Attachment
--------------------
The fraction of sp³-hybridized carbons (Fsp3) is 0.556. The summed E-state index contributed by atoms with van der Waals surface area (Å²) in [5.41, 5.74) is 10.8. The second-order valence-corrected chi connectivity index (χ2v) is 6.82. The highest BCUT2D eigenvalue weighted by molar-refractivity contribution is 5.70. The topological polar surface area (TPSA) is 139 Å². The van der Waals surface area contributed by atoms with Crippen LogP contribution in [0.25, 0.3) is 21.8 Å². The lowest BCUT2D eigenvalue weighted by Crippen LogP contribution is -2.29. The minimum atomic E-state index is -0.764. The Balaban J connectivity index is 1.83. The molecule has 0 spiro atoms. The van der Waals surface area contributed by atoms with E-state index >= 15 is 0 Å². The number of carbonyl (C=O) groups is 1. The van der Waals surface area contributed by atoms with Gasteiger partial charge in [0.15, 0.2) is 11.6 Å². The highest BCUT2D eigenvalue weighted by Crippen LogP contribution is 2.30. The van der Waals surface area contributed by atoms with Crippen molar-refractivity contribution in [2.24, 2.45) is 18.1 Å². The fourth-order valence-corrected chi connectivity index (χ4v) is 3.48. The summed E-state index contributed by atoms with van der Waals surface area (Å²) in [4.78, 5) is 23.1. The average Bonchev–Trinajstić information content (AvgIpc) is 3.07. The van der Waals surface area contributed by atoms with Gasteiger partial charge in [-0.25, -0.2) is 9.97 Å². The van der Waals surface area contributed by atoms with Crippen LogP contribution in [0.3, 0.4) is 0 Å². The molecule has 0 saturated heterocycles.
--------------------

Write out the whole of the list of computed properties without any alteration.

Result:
The fraction of sp³-hybridized carbons (Fsp3) is 0.556. The summed E-state index contributed by atoms with van der Waals surface area (Å²) in [5.41, 5.74) is 10.8. The second-order valence-corrected chi connectivity index (χ2v) is 6.82. The highest BCUT2D eigenvalue weighted by molar-refractivity contribution is 5.70. The topological polar surface area (TPSA) is 139 Å². The van der Waals surface area contributed by atoms with Crippen LogP contribution in [0.25, 0.3) is 21.8 Å². The lowest BCUT2D eigenvalue weighted by Crippen LogP contribution is -2.29. The minimum atomic E-state index is -0.764. The Balaban J connectivity index is 1.83. The molecule has 0 spiro atoms. The van der Waals surface area contributed by atoms with E-state index >= 15 is 0 Å². The number of carbonyl (C=O) groups is 1. The van der Waals surface area contributed by atoms with Gasteiger partial charge in [0.15, 0.2) is 11.6 Å². The highest BCUT2D eigenvalue weighted by Crippen LogP contribution is 2.30. The van der Waals surface area contributed by atoms with Crippen molar-refractivity contribution in [2.24, 2.45) is 18.1 Å². The fourth-order valence-corrected chi connectivity index (χ4v) is 3.48. The summed E-state index contributed by atoms with van der Waals surface area (Å²) in [4.78, 5) is 23.1. The average Bonchev–Trinajstić information content (AvgIpc) is 3.07. The van der Waals surface area contributed by atoms with Gasteiger partial charge in [-0.25, -0.2) is 9.97 Å². The van der Waals surface area contributed by atoms with Crippen LogP contribution in [0.3, 0.4) is 0 Å². The molecule has 0 saturated heterocycles.